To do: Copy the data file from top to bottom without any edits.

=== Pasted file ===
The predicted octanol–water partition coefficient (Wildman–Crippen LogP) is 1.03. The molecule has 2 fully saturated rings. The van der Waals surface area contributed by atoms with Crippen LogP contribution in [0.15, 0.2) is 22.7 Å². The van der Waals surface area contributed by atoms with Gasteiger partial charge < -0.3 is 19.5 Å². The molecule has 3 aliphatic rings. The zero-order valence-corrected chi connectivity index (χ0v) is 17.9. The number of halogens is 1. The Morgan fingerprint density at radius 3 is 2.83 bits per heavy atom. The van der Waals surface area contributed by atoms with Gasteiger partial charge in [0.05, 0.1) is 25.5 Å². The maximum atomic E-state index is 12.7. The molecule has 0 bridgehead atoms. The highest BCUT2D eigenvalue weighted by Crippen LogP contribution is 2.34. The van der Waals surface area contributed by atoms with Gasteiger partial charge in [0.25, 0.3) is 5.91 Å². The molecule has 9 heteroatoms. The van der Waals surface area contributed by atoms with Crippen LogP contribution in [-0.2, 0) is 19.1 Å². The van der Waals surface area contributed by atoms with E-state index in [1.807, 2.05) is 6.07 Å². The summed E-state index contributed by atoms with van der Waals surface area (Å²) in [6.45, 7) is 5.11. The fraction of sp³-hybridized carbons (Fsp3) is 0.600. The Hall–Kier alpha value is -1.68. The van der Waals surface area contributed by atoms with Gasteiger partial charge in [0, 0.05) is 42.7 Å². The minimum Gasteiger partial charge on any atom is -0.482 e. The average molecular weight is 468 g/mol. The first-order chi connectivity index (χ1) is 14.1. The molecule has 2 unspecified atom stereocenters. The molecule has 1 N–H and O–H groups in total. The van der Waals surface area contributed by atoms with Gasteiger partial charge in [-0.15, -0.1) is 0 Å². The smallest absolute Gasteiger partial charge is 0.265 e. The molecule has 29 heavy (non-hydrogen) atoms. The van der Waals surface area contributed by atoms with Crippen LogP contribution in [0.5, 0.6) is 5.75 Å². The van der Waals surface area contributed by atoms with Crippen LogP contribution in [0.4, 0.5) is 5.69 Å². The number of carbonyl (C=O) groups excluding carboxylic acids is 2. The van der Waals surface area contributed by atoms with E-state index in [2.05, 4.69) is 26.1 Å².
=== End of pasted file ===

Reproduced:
The predicted octanol–water partition coefficient (Wildman–Crippen LogP) is 1.03. The molecule has 2 fully saturated rings. The van der Waals surface area contributed by atoms with Crippen LogP contribution in [0.15, 0.2) is 22.7 Å². The van der Waals surface area contributed by atoms with Gasteiger partial charge < -0.3 is 19.5 Å². The molecule has 3 aliphatic rings. The zero-order valence-corrected chi connectivity index (χ0v) is 17.9. The number of halogens is 1. The Morgan fingerprint density at radius 3 is 2.83 bits per heavy atom. The van der Waals surface area contributed by atoms with Gasteiger partial charge in [0.05, 0.1) is 25.5 Å². The maximum atomic E-state index is 12.7. The molecule has 0 bridgehead atoms. The highest BCUT2D eigenvalue weighted by Crippen LogP contribution is 2.34. The van der Waals surface area contributed by atoms with Gasteiger partial charge in [0.25, 0.3) is 5.91 Å². The molecule has 9 heteroatoms. The van der Waals surface area contributed by atoms with Crippen LogP contribution in [-0.2, 0) is 19.1 Å². The van der Waals surface area contributed by atoms with E-state index in [1.807, 2.05) is 6.07 Å². The summed E-state index contributed by atoms with van der Waals surface area (Å²) in [6.45, 7) is 5.11. The fraction of sp³-hybridized carbons (Fsp3) is 0.600. The Hall–Kier alpha value is -1.68. The van der Waals surface area contributed by atoms with Gasteiger partial charge in [0, 0.05) is 42.7 Å². The minimum Gasteiger partial charge on any atom is -0.482 e. The average molecular weight is 468 g/mol. The first-order chi connectivity index (χ1) is 14.1. The molecule has 2 unspecified atom stereocenters. The molecule has 1 N–H and O–H groups in total. The van der Waals surface area contributed by atoms with Gasteiger partial charge in [-0.15, -0.1) is 0 Å². The smallest absolute Gasteiger partial charge is 0.265 e. The molecule has 29 heavy (non-hydrogen) atoms. The van der Waals surface area contributed by atoms with Crippen LogP contribution in [0.5, 0.6) is 5.75 Å². The van der Waals surface area contributed by atoms with Crippen LogP contribution in [0.4, 0.5) is 5.69 Å². The number of carbonyl (C=O) groups excluding carboxylic acids is 2. The van der Waals surface area contributed by atoms with E-state index in [2.05, 4.69) is 26.1 Å².